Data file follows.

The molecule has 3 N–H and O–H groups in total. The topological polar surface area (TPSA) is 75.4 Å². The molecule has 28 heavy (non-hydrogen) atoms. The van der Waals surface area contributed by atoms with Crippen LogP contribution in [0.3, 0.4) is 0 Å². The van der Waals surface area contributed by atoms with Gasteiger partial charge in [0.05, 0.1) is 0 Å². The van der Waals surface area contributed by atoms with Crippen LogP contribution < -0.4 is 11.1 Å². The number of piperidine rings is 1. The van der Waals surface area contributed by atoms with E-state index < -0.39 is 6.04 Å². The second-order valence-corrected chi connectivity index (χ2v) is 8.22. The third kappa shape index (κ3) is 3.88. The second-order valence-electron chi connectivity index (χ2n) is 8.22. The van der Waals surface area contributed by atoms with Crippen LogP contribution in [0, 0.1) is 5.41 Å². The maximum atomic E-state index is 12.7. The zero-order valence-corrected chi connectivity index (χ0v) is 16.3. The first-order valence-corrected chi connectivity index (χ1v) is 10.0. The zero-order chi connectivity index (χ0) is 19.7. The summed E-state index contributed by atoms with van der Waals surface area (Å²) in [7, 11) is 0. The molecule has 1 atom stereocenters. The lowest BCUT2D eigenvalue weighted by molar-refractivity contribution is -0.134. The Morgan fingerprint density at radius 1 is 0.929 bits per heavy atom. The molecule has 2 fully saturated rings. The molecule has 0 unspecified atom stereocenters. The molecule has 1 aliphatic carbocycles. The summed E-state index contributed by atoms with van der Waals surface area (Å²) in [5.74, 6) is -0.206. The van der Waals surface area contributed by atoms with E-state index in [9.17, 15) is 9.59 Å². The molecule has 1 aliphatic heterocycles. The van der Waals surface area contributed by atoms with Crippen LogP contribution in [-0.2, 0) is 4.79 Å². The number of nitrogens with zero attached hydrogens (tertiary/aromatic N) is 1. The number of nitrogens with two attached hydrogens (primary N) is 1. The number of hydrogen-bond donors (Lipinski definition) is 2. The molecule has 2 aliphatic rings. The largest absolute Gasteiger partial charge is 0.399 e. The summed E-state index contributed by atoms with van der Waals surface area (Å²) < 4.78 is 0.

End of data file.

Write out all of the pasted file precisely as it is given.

The molecule has 3 N–H and O–H groups in total. The topological polar surface area (TPSA) is 75.4 Å². The molecule has 28 heavy (non-hydrogen) atoms. The van der Waals surface area contributed by atoms with Crippen LogP contribution in [0.3, 0.4) is 0 Å². The van der Waals surface area contributed by atoms with Gasteiger partial charge in [0.05, 0.1) is 0 Å². The van der Waals surface area contributed by atoms with Crippen LogP contribution < -0.4 is 11.1 Å². The number of piperidine rings is 1. The van der Waals surface area contributed by atoms with E-state index < -0.39 is 6.04 Å². The second-order valence-corrected chi connectivity index (χ2v) is 8.22. The third kappa shape index (κ3) is 3.88. The second-order valence-electron chi connectivity index (χ2n) is 8.22. The van der Waals surface area contributed by atoms with Crippen LogP contribution in [0, 0.1) is 5.41 Å². The maximum atomic E-state index is 12.7. The zero-order valence-corrected chi connectivity index (χ0v) is 16.3. The first-order valence-corrected chi connectivity index (χ1v) is 10.0. The zero-order chi connectivity index (χ0) is 19.7. The summed E-state index contributed by atoms with van der Waals surface area (Å²) in [7, 11) is 0. The molecule has 1 atom stereocenters. The lowest BCUT2D eigenvalue weighted by molar-refractivity contribution is -0.134. The Morgan fingerprint density at radius 1 is 0.929 bits per heavy atom. The molecule has 2 fully saturated rings. The molecule has 0 unspecified atom stereocenters. The molecule has 1 aliphatic carbocycles. The summed E-state index contributed by atoms with van der Waals surface area (Å²) in [5.74, 6) is -0.206. The van der Waals surface area contributed by atoms with E-state index in [9.17, 15) is 9.59 Å². The molecule has 1 aliphatic heterocycles. The van der Waals surface area contributed by atoms with Crippen LogP contribution in [-0.2, 0) is 4.79 Å². The number of nitrogens with zero attached hydrogens (tertiary/aromatic N) is 1. The number of nitrogens with two attached hydrogens (primary N) is 1. The number of hydrogen-bond donors (Lipinski definition) is 2. The molecule has 2 aliphatic rings. The largest absolute Gasteiger partial charge is 0.399 e. The summed E-state index contributed by atoms with van der Waals surface area (Å²) < 4.78 is 0.